Suitable polyethyleneimine compounds useful in the present invention may contain a mixture of primary, secondary, and tertiary amine substituents. The mixture of primary, secondary, and tertiary amine substituents may be in any ratio, including for example in the ratio of about 1:1:1 to about 1:2:1 with branching every 3 to 3.5 nitrogen atoms along a chain segment. Alternatively, suitable polyethyleneimine compounds may be primarily one of primary, secondary or tertiary amine substituents.
Exemplary PEI products include multifunctional cationic polyethyleneimines with branched polymer structures according to the following formulas (—(CH2—CH2—NH)n—), with a molecular mass of 43.07 (as repeating units). In certain aspects the formula (—(CH2—CH2—NH)n—) has a value of n that is at least 10 to 105, and wherein the nitrogen to carbon ratio is 1:2. PEI polymers have the general following polymer structure:
PEI products can also be represented by the following general formula, which may vary according to substitutions, size, molecular weight, branching, and the like:
wherein x is an integer that is 1 or greater and y is an integer that is 1 or greater than 1. Preferably, wherein x is an integer from about 1 to about 120,000, preferably from about 2 to about 60,000, more preferably from about 3 to about 24,000 and y is an integer from about 1 to about 60,000, preferably from about 2 to about 30,000, more preferably from about 3 to about 12,000.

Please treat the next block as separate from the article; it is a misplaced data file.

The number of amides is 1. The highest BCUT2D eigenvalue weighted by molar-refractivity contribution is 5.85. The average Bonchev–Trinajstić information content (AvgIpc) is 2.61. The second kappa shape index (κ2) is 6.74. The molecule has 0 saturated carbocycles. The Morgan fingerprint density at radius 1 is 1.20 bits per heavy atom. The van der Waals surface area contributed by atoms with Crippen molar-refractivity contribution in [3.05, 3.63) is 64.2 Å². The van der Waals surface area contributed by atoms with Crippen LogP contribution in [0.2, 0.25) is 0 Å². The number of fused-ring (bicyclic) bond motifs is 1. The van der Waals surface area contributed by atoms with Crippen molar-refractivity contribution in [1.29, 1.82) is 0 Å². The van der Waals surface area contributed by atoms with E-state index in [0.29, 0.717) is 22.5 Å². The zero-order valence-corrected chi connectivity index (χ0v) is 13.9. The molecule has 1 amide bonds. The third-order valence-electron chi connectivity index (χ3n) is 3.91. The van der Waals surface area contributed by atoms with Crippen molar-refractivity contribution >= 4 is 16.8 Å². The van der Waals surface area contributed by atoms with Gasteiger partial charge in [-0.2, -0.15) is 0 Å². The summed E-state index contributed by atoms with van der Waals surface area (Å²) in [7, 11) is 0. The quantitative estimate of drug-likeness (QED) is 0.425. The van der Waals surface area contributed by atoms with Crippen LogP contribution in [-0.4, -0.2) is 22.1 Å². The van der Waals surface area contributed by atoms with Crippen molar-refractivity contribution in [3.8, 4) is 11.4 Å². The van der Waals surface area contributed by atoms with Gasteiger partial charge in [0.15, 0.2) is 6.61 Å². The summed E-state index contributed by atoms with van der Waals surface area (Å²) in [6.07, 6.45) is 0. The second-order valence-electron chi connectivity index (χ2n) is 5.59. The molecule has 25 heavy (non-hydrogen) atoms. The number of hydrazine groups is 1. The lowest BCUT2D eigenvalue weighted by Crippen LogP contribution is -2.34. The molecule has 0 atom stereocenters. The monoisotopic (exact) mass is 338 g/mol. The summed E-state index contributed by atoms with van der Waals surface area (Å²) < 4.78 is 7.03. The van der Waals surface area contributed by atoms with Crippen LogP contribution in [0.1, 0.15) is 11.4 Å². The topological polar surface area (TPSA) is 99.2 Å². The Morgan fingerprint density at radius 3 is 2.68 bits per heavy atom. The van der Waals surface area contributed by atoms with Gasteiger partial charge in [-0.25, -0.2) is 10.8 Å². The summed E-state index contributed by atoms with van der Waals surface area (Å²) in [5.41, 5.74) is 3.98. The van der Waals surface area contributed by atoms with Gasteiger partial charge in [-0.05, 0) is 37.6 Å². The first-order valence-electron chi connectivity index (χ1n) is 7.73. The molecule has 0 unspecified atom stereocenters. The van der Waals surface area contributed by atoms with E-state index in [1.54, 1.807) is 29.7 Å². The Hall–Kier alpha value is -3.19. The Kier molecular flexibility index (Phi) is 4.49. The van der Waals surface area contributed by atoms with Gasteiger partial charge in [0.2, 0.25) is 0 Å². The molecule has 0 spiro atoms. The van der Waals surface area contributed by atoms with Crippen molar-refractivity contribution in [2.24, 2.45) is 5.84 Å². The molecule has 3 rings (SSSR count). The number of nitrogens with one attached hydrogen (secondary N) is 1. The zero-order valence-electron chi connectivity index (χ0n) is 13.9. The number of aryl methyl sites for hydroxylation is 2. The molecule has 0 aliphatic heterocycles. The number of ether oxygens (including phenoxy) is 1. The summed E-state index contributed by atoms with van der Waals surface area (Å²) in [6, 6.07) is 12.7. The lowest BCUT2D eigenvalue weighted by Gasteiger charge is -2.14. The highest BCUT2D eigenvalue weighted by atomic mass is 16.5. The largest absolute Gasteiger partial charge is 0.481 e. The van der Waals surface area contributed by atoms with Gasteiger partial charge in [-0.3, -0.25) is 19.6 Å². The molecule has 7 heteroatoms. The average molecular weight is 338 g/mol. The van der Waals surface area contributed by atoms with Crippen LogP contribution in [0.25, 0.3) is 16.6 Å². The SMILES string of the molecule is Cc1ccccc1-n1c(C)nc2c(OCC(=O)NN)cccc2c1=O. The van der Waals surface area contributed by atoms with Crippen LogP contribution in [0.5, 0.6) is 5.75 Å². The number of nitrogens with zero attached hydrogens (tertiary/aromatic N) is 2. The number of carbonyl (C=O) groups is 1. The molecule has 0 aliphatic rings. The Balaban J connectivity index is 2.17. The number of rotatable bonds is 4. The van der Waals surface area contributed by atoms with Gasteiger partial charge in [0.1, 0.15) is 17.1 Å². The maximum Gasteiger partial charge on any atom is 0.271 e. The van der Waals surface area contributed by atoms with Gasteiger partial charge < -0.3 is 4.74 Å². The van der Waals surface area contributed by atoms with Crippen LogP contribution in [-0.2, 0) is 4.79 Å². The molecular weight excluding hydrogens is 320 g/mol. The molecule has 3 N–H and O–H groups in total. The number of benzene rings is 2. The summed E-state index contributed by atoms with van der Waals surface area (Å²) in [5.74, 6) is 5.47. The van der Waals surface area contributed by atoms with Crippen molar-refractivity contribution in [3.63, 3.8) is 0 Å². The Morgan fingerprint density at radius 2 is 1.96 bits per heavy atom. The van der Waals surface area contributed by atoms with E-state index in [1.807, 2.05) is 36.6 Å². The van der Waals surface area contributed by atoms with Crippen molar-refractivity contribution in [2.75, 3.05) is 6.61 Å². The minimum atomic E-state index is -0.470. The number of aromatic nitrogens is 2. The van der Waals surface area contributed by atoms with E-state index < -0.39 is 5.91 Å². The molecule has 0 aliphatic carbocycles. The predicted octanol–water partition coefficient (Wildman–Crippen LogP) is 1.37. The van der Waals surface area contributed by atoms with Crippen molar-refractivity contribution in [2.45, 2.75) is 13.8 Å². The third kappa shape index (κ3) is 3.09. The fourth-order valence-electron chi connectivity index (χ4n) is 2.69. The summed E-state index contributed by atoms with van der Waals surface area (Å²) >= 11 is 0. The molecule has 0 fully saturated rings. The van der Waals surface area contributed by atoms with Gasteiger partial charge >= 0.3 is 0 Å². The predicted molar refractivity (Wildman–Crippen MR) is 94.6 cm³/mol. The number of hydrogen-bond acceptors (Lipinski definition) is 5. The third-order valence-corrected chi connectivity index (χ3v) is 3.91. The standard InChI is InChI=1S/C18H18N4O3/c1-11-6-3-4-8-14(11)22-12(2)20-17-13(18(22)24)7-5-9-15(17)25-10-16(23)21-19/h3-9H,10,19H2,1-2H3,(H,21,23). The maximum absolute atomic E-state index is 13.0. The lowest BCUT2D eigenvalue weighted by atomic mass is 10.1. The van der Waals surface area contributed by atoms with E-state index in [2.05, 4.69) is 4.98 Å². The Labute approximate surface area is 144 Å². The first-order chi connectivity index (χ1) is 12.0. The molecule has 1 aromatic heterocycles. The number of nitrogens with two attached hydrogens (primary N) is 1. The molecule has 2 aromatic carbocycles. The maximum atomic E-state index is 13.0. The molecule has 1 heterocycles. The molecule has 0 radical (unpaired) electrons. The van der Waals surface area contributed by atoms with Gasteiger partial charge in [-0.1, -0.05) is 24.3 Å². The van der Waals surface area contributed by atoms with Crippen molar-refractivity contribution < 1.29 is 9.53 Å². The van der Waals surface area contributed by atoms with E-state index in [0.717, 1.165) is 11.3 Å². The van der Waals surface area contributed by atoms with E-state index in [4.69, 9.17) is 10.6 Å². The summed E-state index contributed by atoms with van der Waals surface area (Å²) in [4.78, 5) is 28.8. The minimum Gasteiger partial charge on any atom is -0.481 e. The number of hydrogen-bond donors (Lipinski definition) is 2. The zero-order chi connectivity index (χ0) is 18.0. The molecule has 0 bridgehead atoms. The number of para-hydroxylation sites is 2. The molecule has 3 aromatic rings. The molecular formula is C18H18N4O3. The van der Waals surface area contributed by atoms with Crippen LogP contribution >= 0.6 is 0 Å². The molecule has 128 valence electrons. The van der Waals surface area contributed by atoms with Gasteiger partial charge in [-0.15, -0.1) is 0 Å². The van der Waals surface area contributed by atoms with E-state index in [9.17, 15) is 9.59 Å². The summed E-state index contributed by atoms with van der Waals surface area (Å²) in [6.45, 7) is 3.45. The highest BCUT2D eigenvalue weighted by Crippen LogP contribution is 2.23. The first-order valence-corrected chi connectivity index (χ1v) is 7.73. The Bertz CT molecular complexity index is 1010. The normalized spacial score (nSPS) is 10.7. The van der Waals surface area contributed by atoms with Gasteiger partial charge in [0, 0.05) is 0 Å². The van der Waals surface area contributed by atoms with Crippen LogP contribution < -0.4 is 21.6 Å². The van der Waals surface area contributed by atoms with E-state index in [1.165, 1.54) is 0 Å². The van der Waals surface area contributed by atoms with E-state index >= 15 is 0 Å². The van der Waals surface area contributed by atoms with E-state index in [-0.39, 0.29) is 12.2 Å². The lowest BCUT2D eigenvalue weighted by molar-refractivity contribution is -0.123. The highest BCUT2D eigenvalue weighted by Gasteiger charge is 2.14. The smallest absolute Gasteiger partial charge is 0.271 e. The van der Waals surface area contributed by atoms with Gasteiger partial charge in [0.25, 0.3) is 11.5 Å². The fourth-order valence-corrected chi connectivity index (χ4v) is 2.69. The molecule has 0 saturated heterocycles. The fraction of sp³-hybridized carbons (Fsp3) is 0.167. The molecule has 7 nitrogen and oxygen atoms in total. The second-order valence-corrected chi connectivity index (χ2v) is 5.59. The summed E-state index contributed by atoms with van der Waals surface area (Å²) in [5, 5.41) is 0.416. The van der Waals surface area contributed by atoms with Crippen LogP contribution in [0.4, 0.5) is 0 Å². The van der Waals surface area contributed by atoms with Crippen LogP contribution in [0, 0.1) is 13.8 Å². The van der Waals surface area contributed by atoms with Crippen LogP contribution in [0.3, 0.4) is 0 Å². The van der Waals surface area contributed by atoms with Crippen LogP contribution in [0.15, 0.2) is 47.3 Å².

Various commercial polyethyleneimines are available, including for example those sold under the tradename Lupasol® (BASF), including for example Lupasol® FG, Lupasol® G, Lupasol® PR 8515, Lupasol® WF, Lupasol® G 20/35/100, Lupasol® HF, Lupasol® P, Lupasol® PS, Lupasol® PO 100, Lupasol® PN 50/60, and Lupasol® SK. Such exemplary polyethyleneimines are available as anhydrous polyethyleneimines and/or modified polyethyleneimines provided in aqueous solutions or methoyxypropanol (Lupasol® PO 100). The molar mass of the polyethyleneimines, including modified polyethyleneimines can vary from about 800 g/mol to at least 2,000,000 g/mol.
In certain aspects the polymeric amine bleach activators, and preferably the PEI bleach activators, may be a branched, spherical polymeric amine. In further aspects, the molecular weight of the polymeric amine bleach activators or PEI bleach is from about 100 Daltons to about 2 million Daltons (PEI-2,000,000), more preferably from about 100 Daltons to about 1 million Daltons (PEI-1,000,000), more preferably from about 500 Daltons to about 500 kDa (PEI-500,000), more preferably from about 500 Daltons to about 50 kDa (PEI-50,000), more preferably from about 800 Daltons to about 50 kDa (PEI-50,000), more preferably from about 800 Daltons to about 10 kDa (PEI-10,000). In further aspects, the charge density of the PEI or PEI salt is from about 15 meq/g to about 25 meq/g, more preferably from about 16 meq/g to about 20 meq/g. Commercially-available examples of such preferred PEIs include the BASF products LUPASOL® WF (25 kDa; 16-20 meq/g) and Lupasol® FG (800 Daltons; 16-20 meq/g), and the BASF products in the SOKALAN® family of polymers, e.g., SOKALAN® HP20, SOKALAN® HP22 G, and the like.